4. Study Smart, Not Hard

Unless the teacher told them explicitly what will be on the test, there will be a level of anxiety as they will not know what's on the test. This may cause them to study and cram in as much material as possible. However, this may not be the best way for them to recall the information when it comes time. Ask them to purchase some index cards, especially for terms that they need to define. Have them place the word on one side and the definition on the other. Make that step all they do to prepare for the exam on the first day. The next day, ask him to go through the pile of index cards one at a time. First, let them look at the definition and see if they can identify the term. Then, flip over the index card and look at the word and see if they can recall the definition. This stimulates different parts of the brain. This will also help children who have difficulty with rote memorization. 

They can also use index cards to summarize the information in each textbook chapter or organize the notes they have taken in class. Any material that lists things in steps or with numbers is important to include on the index card. They can put on one side the three steps for example, and then on the other side put the word. As they go through the material, they can use the same strategy as they did with the definition of terms. 

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5. Stay Calm

Exams that cover large amounts of material, particularly mid-term or final exams, come with a certain level of anxiety. Even the most studious child will find it difficult to stay calm when they know the pressure is on them to perform on these exams, especially if the exam counts for a certain percentage of their grade. This can cause your child undue anxiety and stress. As a Christian parent, you can take some time and simply pray for your child. Let them know that you will not be disappointed if they tried their best. Help them ease anxiety by taking their requests to God and asking him to help them do their best on their exam.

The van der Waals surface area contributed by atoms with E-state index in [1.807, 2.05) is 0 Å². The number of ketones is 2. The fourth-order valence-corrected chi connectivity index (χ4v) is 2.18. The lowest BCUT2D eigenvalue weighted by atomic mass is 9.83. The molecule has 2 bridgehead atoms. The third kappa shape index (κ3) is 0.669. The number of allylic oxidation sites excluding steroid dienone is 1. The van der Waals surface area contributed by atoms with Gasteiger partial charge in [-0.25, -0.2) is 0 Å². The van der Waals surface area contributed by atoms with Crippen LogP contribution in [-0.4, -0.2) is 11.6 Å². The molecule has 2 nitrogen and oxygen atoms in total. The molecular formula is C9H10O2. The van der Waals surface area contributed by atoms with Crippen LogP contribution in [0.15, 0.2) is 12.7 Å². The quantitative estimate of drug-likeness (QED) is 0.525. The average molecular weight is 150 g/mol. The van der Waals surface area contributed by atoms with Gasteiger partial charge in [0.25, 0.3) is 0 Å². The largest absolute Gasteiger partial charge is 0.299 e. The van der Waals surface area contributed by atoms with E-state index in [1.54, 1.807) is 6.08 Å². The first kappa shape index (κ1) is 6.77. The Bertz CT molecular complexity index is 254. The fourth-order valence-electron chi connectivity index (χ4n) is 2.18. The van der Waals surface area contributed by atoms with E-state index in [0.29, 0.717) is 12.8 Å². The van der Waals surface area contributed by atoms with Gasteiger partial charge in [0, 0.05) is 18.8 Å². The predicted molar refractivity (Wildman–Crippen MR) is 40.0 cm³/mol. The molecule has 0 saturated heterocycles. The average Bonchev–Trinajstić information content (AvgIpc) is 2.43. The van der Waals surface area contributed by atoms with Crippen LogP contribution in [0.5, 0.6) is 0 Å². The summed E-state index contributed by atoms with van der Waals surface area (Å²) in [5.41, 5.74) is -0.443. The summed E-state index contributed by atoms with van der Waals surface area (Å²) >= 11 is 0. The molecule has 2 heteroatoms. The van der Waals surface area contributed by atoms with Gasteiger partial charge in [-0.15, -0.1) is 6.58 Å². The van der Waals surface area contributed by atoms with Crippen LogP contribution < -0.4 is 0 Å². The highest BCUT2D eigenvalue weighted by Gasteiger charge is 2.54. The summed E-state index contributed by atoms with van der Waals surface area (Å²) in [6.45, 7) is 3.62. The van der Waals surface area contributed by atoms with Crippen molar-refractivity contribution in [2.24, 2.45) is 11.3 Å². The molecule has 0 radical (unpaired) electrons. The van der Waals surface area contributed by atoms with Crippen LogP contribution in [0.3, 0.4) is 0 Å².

6. Solidify Their Identity

If they have done their best to study and take the time necessary to prepare, even if they get an average score, it is important for them to know you still love them and that their identity is not wrapped up in their performance. Children, from a young age, try to earn their parents' love and approval through their grades. Taking away this need and letting them know you love them regardless of what grade they get on a report card will allow them not only to achieve peace when they're taking tests but also know they can remain secure in their parents’ love and God's love regardless of how well they perform on a test. 

Tests can create anxiety for any person. But by encouraging your child to care for themselves, not solidify their identity on one test, and not find their security in their performance, not only will they be better, well-rounded students, but more successful, well-adjusted adults in life. 

Writer Michelle LazurekMichelle S. Lazurek is a multi-genre award-winning author, speaker, pastor's wife, and mother. She is a literary agent for Wordwise Media Services and a certified writing coach. Her new children’s book Who God Wants Me to Be encourages girls to discover God’s plan for their careers. When not working, she enjoys sipping a Starbucks latte, collecting 80s memorabilia, and spending time with her family and her crazy dog. For more info, please visit her website www.michellelazurek.com.

Originally published Tuesday, 14 March 2023.